BACKGROUND: Indoor air pollution is a growing problem worldwide that causes a series of health issues in the population. Effective devices for abatement of volatile organic compounds (VOCs) and polycyclic aromatic hydrocarbons (PAHs) are currently restricted to adsorption systems based on active carbon. The objective of this study was to evaluate the operation of a new design of radial-flow biopurifier using a model mixture of toluene, benzo(α)pyrene (BaP) and formaldehyde, initially inoculated with the filamentous fungus Fusarium solani and the bacterium Rhodococcus erythropolis. RESULTS: The results show that, under the range of inlet load tested and under continuous operation, the biopurification system achieved removal efficiencies above 90%, translating into a purifier air refreshment capacity of 0.62, 2.5 and 0.8 h−1 for BaP, formaldehyde and toluene, respectively. CONCLUSION: The system was operated for 8 months, without a decrease in the single-pass removal efficiency, and withstood up to 15 days starvation periods with a marginal effect on its air refreshment capacity once the feeding of pollutants was restarted.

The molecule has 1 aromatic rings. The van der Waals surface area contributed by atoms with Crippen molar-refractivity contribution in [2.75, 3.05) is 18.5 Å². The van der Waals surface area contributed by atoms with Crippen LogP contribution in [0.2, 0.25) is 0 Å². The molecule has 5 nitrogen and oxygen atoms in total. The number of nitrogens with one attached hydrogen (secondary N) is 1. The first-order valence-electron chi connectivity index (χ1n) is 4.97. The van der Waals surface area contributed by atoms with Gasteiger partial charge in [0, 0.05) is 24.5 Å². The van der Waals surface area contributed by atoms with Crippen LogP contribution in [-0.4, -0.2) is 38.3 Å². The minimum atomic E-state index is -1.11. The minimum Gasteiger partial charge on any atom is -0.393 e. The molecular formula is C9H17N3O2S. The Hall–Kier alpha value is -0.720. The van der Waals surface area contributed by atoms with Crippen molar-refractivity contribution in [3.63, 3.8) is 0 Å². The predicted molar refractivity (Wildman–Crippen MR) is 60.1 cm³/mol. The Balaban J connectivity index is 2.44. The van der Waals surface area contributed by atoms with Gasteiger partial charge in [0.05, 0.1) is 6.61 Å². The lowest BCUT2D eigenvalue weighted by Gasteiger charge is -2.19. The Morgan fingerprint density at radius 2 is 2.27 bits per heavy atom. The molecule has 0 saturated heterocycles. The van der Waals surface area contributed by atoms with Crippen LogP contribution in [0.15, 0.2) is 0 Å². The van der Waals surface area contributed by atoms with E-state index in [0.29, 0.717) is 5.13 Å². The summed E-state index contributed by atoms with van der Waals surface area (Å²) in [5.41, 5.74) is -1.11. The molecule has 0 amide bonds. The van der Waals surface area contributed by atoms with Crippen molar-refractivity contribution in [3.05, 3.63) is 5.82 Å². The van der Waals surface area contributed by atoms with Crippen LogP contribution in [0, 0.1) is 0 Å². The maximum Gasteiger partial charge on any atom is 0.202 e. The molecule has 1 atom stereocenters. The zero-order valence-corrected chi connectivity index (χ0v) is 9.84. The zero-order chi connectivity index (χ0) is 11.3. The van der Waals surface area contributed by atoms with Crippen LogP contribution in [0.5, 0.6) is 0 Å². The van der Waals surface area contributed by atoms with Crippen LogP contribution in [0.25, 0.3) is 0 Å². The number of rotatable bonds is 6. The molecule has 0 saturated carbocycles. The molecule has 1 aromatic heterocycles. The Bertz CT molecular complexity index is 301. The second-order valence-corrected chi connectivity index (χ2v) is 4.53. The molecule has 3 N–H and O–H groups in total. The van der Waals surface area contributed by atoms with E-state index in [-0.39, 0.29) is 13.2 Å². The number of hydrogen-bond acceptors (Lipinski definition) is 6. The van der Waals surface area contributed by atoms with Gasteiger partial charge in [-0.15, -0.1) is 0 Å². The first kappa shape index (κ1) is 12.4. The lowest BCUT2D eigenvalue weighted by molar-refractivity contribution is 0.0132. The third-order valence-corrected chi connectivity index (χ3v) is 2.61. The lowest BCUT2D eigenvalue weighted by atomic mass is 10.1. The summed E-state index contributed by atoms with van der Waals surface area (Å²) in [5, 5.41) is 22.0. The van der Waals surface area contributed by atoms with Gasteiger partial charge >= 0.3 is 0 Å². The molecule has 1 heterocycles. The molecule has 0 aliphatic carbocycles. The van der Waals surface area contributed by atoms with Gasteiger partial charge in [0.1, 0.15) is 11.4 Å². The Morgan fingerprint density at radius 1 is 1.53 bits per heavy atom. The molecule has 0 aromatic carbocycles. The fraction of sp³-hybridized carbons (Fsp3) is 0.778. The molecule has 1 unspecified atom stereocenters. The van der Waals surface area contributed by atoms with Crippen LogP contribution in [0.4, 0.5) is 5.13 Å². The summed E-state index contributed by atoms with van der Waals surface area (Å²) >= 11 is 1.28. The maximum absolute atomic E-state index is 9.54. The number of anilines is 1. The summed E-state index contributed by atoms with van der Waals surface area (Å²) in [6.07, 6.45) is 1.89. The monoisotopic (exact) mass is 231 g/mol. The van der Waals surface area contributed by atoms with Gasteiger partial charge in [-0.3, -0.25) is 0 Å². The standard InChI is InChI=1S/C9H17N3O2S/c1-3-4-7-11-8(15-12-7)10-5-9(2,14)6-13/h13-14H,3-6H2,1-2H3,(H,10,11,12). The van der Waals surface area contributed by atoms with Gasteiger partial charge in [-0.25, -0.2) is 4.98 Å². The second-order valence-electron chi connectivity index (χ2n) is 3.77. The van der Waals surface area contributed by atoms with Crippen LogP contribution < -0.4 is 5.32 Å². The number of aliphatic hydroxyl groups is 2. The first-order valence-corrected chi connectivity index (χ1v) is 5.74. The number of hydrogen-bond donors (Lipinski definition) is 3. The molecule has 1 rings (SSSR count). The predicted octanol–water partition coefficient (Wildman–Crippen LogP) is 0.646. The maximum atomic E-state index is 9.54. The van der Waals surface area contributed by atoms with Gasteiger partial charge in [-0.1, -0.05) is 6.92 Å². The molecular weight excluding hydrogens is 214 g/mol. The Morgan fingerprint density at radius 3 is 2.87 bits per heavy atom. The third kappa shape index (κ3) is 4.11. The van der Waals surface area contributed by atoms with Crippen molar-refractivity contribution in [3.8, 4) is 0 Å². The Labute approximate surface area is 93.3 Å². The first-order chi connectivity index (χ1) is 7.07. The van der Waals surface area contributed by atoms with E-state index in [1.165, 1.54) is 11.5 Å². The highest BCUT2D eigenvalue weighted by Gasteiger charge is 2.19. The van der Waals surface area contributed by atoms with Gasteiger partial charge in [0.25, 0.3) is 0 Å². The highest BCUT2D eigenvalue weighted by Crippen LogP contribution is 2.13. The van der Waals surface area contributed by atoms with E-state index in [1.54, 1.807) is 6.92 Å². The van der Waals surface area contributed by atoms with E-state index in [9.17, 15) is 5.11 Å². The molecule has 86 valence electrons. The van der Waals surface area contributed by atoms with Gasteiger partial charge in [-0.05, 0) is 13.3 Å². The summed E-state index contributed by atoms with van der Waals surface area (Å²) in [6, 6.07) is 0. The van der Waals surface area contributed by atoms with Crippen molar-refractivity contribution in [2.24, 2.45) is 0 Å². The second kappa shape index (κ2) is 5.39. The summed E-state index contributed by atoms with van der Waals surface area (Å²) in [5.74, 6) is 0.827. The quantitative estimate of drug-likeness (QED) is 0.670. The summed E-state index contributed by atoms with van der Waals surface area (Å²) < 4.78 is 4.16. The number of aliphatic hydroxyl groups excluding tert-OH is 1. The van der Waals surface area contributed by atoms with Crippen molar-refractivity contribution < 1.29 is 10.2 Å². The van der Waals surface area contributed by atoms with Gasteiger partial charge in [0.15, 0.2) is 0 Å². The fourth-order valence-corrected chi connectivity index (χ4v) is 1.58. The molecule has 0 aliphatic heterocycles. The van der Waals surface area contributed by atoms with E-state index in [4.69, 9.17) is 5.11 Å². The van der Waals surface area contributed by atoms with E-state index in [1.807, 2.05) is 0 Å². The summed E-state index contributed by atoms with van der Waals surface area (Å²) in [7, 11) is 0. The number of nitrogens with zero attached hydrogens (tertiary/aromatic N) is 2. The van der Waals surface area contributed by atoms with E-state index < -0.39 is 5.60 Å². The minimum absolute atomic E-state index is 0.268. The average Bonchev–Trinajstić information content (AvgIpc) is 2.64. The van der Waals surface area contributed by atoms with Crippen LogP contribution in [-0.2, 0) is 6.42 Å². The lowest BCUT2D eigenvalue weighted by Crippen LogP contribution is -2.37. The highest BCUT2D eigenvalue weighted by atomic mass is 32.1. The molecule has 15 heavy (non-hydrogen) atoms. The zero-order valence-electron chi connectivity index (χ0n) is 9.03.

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© 2023 Society of Chemical Industry (SCI).
- Fusarium solani
- Rhodococcus erythropolis
- indoor air pollution